In last weeks blog post, I highlighted a number of guidelines that can help you gauge a healthy relationship. These guidelines are meaningful whether they are applied to an intimate relationship or friendships.
One of the patterns I have observed over and over regardless of relationship, is the reluctance to ask for help.
Many people refuse to ask because they don’t like putting themselves in the position of feeling vulnerable and then being disappointed when that help is not forthcoming. Or maybe they believe their concerns would be too burdensome for others.
Which begs the question, do you feel like a burden to others when you ask for help?
Perhaps you find it very uncomfortable to ask for help, believing that if you make a request of others then you are “asking too much”, that your request is burdensome or that you are a burden.
More often than not, people tell me that they don’t want to lean on anybody or ask for help because they don’t want to burden anyone with their troubles.
How often do you feel either way?
Though it may seem paradoxical, the U.S. military, thought of as a symbol of strength, offers a great analogy for dealing with feelings, vulnerability, and asking for help simultaneously.
At the outset of any military campaign in a new region, the planners and strategists consider all points of vulnerability and weakness.
Once they have identified the areas where they lack readiness to deal with perceived threats, they arrange for assistance to supplement their existing resources and strength. They might bring in engineers, crisis teams, special forces, reconnaissance teams, or infantry for extra support.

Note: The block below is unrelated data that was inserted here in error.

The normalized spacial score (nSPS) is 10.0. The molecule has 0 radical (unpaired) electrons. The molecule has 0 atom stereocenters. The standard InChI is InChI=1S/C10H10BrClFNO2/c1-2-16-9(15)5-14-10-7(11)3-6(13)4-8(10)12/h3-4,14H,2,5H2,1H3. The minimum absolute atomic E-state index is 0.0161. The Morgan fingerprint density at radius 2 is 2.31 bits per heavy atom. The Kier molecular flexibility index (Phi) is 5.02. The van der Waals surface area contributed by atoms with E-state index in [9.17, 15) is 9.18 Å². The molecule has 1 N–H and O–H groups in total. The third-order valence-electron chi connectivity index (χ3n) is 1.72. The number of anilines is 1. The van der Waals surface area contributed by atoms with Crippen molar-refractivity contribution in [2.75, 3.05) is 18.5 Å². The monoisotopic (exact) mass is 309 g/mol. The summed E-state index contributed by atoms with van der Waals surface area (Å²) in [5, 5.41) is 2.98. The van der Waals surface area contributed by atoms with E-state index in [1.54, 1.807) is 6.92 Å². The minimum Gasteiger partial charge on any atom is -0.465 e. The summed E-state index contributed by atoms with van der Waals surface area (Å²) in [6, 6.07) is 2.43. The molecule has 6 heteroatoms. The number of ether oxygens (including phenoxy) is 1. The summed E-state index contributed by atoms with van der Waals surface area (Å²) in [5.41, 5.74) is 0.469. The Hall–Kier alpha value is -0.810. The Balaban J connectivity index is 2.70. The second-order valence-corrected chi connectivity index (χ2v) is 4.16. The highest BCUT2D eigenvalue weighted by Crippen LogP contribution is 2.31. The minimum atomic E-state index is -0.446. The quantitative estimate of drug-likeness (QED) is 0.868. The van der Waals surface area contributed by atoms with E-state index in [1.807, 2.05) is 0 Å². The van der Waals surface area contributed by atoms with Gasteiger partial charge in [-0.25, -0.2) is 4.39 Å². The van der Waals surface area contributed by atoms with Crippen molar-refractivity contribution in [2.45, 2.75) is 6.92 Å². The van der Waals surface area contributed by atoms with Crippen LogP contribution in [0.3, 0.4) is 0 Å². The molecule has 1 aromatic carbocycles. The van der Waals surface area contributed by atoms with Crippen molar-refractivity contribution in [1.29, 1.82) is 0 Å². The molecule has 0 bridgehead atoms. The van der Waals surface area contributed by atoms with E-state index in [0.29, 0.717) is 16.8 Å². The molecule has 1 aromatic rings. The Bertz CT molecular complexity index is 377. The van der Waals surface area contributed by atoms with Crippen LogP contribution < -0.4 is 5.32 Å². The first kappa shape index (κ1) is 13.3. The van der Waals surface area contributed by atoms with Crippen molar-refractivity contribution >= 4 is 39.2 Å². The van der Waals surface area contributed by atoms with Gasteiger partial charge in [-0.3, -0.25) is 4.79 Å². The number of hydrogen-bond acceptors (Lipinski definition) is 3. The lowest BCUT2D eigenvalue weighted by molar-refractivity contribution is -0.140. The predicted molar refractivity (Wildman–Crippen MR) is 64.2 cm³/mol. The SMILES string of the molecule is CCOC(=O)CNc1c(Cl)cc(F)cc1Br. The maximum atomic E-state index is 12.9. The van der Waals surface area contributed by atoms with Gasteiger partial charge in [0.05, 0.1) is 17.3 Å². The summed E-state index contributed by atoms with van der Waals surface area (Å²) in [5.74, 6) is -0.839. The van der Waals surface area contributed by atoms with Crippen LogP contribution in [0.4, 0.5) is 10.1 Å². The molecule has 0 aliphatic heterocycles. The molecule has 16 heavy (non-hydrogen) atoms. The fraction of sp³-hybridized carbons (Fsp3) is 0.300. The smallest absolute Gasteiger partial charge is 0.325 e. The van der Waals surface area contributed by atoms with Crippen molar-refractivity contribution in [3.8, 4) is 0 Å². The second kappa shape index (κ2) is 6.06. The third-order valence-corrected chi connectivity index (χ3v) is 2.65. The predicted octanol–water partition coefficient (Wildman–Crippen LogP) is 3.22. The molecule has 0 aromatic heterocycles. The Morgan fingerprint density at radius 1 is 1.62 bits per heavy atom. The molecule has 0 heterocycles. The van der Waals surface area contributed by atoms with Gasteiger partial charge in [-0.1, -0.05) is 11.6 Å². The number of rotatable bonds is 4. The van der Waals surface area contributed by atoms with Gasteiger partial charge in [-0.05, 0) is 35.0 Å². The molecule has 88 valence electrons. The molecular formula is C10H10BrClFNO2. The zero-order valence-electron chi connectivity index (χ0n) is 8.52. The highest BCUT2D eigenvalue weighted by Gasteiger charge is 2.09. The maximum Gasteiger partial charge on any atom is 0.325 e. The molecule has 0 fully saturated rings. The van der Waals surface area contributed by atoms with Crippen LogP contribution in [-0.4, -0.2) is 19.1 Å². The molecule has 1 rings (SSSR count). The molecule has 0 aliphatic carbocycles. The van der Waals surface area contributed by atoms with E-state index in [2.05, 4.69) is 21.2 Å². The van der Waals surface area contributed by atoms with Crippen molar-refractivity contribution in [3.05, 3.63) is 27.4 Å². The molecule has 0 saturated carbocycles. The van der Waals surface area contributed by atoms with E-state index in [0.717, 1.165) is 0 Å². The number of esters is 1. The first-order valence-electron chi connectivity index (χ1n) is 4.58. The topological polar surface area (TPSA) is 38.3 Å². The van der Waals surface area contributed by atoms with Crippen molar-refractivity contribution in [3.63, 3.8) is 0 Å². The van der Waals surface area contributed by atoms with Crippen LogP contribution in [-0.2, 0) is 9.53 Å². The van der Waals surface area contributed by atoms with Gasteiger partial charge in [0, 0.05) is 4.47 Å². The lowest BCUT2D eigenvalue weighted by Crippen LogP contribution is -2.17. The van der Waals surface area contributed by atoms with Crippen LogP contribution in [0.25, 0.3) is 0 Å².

Interesting, isn’t it?
The act of identifying deficits and admitting “weakness” is what allows them to become considerably stronger – but only if they take action to address those potential vulnerabilities.
This is also true for you as an individual.
As you move forward in your growth, it is important to keep in mind the following three truths:
1. Asking for help is not a burden.
2. Asking for help is not a sign of weakness; it is a sign of humanness!
3. Asking for help strengthens you and adds to your emotional resources.
4. Asking for help compliments the listener and leads to your friends valuing you and your friendship more highly.
“Asking for help is one way you turn your vulnerability
into emotional strength and confidence.”
You are not burdening the other person; in the process of asking, you’re acknowledging their importance to you.
Asking for help is really a compliment to others. Holding this perspective enables you to ask for what you truly need.
Additionally, when you ask for help, not only do you feel more resourceful, your connections with others are deepened.
Heading into this next week, think about your needs more fully. Notice whether asking for help might make a big difference in how you are feeling.
Consider taking the risk to ask for help and see what happens.